In 1906, an African native known as Ota Benga was displayed in a cage in the monkey house at the Bronx Zoo. Thousands came to view the sensational exhibit. They shouted, pointed fingers, and laughed at the man, who stood 4 feet 11 inches in height and weighed 103 pounds. A sign outside the cage described him as an African Pygmy from the Congo Free State, and announced that he would be exhibited each afternoon during September. An orangutan shared the space with Benga, at times perching on his shoulder.

Adam Cotterell / Boise State Public Radio

Castle Rock sticks out of the foothills in northeast Boise. Native Americans called it Eagle Rock and the land below it was considered sacred. But the U.S. Army rounded up the area’s Indians and sent them to reservations to make way for white settlers in the late 1800s. The descendants of those people are gathering Friday in Boise’s Quarry View Park, which is on part of that land below Castle Rock.

A shot fired in the lobby of a Washington, D.C. , train station in 1881 would eventually claim the life of the United States’ 20th president — James A. Garfield. According to author Candice Millard, the assassination also shook the very core of the nation.

Nearly a century ago, the Chicago White Sox faced the Cincinnati Reds in the 1919 World Series. The games attracted big crowds, widespread enthusiasm and plenty of action from the so-called “sporting men” who placed bets on who would win each contest. Gambling was an integral and accepted part of baseball at the time, but for this Series, something seemed off. The White Sox were heavily favored to win, but they lost to the Reds five games to three. Speculation quickly surfaced that the Series had been rigged.

1905 photo courtesy of the Idaho State Archives & Library

A group of dedicated historians and preservationists are working to educate people and protect downtown Boise’s historic architecture, one weekend at a time.

The non-profit group Preservation Idaho has started up weekly tours of the city, called WalkAbout Boise.

In the 1840s, a million Irish citizens died of starvation during what became known as the “Great Hunger.” Taking up the desperate cause of his countrymen was a spirited and wealthy young orator named Thomas Francis Meagher (pronounced Mar).

When Germany invaded its European neighbors in 1940, the United States was a long ways from being prepared. The country’s military resources had been all but drained by the Great Depression. The U.S. army was smaller than that of Belgium’s, a nation that could fit inside Maryland. Military war games were being carried out with broomsticks and eggs in place of guns and grenades, and in at least one instance, a U.S. general was forced to order tank replacement parts from a Sears and Roebuck catalog because the military couldn’t provide the items itself.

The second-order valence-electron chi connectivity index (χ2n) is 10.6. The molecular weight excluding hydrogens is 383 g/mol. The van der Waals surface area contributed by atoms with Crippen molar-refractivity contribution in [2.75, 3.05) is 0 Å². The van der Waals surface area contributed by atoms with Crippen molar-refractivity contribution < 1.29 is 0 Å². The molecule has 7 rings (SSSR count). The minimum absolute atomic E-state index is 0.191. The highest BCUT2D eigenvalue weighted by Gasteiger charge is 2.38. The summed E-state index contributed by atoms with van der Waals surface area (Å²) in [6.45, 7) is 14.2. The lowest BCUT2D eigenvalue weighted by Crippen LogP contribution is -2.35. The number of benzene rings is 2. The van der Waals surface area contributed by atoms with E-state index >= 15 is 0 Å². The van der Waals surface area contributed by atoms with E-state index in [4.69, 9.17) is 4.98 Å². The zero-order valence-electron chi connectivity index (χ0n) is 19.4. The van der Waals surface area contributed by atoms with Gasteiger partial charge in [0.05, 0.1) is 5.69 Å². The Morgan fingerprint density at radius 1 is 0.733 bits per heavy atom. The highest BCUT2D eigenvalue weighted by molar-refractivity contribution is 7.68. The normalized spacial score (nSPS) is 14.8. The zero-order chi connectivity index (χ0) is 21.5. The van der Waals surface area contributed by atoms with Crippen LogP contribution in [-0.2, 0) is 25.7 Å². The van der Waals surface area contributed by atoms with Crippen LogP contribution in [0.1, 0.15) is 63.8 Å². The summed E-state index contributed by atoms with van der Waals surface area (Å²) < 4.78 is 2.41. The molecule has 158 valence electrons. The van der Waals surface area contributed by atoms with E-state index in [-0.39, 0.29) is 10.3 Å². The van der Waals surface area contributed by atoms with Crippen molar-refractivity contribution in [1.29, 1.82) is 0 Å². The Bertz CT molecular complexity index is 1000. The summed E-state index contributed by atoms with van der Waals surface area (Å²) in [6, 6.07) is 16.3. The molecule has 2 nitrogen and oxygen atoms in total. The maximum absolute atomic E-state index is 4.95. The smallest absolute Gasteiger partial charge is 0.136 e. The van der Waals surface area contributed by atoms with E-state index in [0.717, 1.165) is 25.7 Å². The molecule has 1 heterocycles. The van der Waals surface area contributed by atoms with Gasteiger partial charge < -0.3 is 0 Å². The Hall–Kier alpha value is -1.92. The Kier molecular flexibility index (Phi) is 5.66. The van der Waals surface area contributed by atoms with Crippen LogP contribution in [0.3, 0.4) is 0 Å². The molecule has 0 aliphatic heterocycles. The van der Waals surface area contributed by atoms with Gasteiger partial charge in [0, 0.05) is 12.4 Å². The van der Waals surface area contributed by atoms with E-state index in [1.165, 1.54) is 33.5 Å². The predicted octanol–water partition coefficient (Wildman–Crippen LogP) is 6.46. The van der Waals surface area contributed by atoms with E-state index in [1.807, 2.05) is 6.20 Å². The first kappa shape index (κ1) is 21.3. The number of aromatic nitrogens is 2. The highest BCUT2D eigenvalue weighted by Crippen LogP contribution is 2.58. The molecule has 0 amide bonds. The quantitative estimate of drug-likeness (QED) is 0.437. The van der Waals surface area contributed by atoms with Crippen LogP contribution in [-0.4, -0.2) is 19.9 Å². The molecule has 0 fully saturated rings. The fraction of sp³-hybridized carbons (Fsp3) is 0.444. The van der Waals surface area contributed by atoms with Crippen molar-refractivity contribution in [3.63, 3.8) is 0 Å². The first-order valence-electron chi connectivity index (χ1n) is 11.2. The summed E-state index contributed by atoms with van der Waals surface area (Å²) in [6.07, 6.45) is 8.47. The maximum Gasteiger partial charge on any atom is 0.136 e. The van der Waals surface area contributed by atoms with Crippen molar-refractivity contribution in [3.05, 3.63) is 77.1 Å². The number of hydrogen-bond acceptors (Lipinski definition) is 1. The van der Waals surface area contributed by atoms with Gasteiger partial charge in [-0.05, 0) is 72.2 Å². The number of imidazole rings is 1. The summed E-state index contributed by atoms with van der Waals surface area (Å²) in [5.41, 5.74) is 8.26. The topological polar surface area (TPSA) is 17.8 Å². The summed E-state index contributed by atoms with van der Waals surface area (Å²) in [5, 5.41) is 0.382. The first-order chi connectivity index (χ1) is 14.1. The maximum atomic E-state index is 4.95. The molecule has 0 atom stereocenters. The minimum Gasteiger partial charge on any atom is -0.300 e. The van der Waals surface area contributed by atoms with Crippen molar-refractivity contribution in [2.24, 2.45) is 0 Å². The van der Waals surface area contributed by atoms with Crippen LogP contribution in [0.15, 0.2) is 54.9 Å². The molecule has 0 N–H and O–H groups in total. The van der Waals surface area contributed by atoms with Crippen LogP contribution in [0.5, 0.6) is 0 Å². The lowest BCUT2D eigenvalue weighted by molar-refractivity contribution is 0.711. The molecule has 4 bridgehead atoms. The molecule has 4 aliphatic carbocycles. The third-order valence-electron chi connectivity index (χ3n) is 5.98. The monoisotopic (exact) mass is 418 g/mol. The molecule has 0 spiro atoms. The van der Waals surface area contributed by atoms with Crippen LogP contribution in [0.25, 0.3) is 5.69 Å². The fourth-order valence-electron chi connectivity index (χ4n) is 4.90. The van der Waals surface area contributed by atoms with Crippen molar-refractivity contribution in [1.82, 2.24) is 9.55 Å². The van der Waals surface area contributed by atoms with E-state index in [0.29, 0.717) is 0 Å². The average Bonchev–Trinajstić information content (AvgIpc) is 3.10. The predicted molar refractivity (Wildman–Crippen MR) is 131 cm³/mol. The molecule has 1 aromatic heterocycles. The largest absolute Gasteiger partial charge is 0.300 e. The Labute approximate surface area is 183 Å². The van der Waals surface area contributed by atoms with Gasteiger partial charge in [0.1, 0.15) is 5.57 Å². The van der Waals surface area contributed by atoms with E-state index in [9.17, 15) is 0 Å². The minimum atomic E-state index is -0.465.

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Members of Boise State’s Osher Institute Tuesday heard lectures linking Senator Joseph McCarthy’s Communist witch-hunts of the 1950s to Idaho. History writer Marc Johnson connected the dots between McCarthy and two Idaho elections.

Grocery shopping is on almost everyone’s weekly list. For many households, that means driving to the supermarket, or an even larger discount mega-store, and loading our carts to the brim with our favorite brands. But grocery shopping wasn’t always this way. A century ago, small mom-and-pop grocers dotted street corners, staffed by storekeepers who packaged bulk items for customers they knew by name. Today, the retail landscape continues to change, as more of us go online for a variety of purchases.

Baseball legends hold a special place in our country’s collective heart. Dizzy Dean, Babe Ruth, Joe DiMaggio, Jackie Robinson, Willie Mays and Hank Aaron are still household names generations after their feats on the baseball diamond made them famous.

But perhaps none represents the promise and hard truths of the American experience during baseball’s golden age better than pitching great Satchel Paige.